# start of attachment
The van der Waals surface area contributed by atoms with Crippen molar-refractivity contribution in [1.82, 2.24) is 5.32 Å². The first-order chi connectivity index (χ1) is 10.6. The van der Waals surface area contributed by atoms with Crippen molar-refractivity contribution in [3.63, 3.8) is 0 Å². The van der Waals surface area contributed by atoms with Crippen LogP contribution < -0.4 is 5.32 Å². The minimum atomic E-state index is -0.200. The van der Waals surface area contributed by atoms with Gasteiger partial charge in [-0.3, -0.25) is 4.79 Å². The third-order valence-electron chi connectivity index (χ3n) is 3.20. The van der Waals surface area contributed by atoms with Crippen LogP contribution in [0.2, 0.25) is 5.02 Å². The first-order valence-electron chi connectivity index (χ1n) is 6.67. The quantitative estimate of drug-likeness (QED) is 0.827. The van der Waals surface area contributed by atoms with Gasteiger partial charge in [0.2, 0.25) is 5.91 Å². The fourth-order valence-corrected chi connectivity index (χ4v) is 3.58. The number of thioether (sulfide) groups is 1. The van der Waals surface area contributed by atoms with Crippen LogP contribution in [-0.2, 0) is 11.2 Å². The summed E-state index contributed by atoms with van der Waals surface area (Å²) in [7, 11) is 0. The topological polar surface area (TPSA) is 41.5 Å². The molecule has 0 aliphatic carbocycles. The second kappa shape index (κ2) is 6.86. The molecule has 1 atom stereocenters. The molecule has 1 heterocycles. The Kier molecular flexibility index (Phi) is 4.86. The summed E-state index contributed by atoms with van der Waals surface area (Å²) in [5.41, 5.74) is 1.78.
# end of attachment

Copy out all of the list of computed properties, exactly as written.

The van der Waals surface area contributed by atoms with Crippen molar-refractivity contribution in [1.82, 2.24) is 5.32 Å². The first-order chi connectivity index (χ1) is 10.6. The van der Waals surface area contributed by atoms with Crippen molar-refractivity contribution in [3.63, 3.8) is 0 Å². The van der Waals surface area contributed by atoms with Crippen LogP contribution < -0.4 is 5.32 Å². The minimum atomic E-state index is -0.200. The van der Waals surface area contributed by atoms with Gasteiger partial charge in [-0.3, -0.25) is 4.79 Å². The third-order valence-electron chi connectivity index (χ3n) is 3.20. The van der Waals surface area contributed by atoms with Crippen LogP contribution in [0.2, 0.25) is 5.02 Å². The first-order valence-electron chi connectivity index (χ1n) is 6.67. The quantitative estimate of drug-likeness (QED) is 0.827. The van der Waals surface area contributed by atoms with Gasteiger partial charge in [0.2, 0.25) is 5.91 Å². The fourth-order valence-corrected chi connectivity index (χ4v) is 3.58. The number of thioether (sulfide) groups is 1. The van der Waals surface area contributed by atoms with Crippen LogP contribution in [-0.2, 0) is 11.2 Å². The summed E-state index contributed by atoms with van der Waals surface area (Å²) in [7, 11) is 0. The topological polar surface area (TPSA) is 41.5 Å². The molecule has 0 aliphatic carbocycles. The second kappa shape index (κ2) is 6.86. The molecule has 1 atom stereocenters. The molecule has 1 heterocycles. The Kier molecular flexibility index (Phi) is 4.86. The summed E-state index contributed by atoms with van der Waals surface area (Å²) in [5.41, 5.74) is 1.78.